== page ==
lesscontent.That’s an interesting question. Nobody offers calculus (I’m talking Calc I rather than real analysis) as a graduate offering, yet grad programs do offer certain courses that could otherwise be undergraduate courses. For example, many graduate Biology programs do offer Biostatistics or Biometry. Many graduate (non-CS) IT programs do offer some form of intro to programming.

I get the feeling that many undergraduate business programs require calculus, in part, because MBA programs often make it a pre-req. But if it’s important to the MBA program, maybe it should be taught there, just like they teach their own statistics.

” Nobody offers calculus (I’m talking Calc I rather than real analysis) as a graduate offering”

Correct, because calculus is not a graduate level course. It’s an undergraduate course.

JALP: stating a historical fact isn’t the same thing as justifying its continuation in the future…

“JALP: stating a historical fact isn’t the same thing as justifying its continuation in the future… ”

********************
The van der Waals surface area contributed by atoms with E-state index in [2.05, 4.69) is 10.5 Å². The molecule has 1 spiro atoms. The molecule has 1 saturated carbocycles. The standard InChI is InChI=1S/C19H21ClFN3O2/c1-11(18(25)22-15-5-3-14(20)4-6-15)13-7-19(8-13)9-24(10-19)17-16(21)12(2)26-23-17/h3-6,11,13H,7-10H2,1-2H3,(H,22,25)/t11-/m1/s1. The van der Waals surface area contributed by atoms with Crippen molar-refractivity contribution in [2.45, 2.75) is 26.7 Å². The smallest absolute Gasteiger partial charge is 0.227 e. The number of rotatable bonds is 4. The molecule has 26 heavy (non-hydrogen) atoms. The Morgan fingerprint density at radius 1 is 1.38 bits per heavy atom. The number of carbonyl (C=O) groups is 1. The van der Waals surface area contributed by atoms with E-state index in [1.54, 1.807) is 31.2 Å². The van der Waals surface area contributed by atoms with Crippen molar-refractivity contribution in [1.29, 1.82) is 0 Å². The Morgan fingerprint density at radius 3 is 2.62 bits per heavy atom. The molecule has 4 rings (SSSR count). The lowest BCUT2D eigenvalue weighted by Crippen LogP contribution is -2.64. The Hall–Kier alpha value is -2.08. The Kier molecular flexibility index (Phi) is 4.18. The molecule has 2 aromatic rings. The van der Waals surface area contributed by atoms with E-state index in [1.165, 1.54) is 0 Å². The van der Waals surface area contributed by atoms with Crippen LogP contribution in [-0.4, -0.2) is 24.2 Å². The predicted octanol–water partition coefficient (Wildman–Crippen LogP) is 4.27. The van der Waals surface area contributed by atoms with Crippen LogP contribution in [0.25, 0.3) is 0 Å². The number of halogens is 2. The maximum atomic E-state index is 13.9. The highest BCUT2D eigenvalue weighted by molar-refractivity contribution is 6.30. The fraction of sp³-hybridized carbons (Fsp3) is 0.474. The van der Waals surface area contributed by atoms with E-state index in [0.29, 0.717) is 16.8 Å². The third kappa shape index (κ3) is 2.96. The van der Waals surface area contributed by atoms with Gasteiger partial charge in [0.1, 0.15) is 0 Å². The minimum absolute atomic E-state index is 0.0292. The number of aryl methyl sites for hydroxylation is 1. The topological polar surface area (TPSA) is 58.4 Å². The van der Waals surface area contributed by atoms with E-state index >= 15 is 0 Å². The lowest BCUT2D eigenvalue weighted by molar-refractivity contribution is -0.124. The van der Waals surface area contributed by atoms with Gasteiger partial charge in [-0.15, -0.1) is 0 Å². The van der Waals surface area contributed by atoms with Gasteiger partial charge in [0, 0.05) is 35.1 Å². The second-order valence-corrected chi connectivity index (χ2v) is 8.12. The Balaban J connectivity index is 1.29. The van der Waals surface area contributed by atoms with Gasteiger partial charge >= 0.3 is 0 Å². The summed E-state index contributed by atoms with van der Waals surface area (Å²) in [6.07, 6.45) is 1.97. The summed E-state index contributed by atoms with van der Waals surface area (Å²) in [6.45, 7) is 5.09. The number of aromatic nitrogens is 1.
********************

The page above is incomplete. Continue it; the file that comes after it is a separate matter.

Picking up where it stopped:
Yes, but there are such things as standards. If we give graduate credit for calculus, then what’s next? Allowing undergraduates to obtain credit for remedial math courses?

Utterly proposterous.

Just to clarify, I have no problem with graduate students taking calculus or sitting in on a calculus course. I just don’t think they should obtain graduate credit for it.

At my alma mater, incoming graduate students in the math program with weak backgrounds were required to take, for no graduate credit, the “intro to proofs” course and pass it with a B or higher before moving on. Why couldn’t a similar policy be made for a department with graduate students needing to fortify their calculus background?

Our business department requires its majors to take calculus-based statistics.

I think that our watered down “business calc” is really just a test of algebra skills and dedication. If you can’t earn a C or better in our business calc course, then you are not ready to study business. Keeps out the riff-raff.

“Correct, because calculus is not a graduate level course. It’s an undergraduate course.”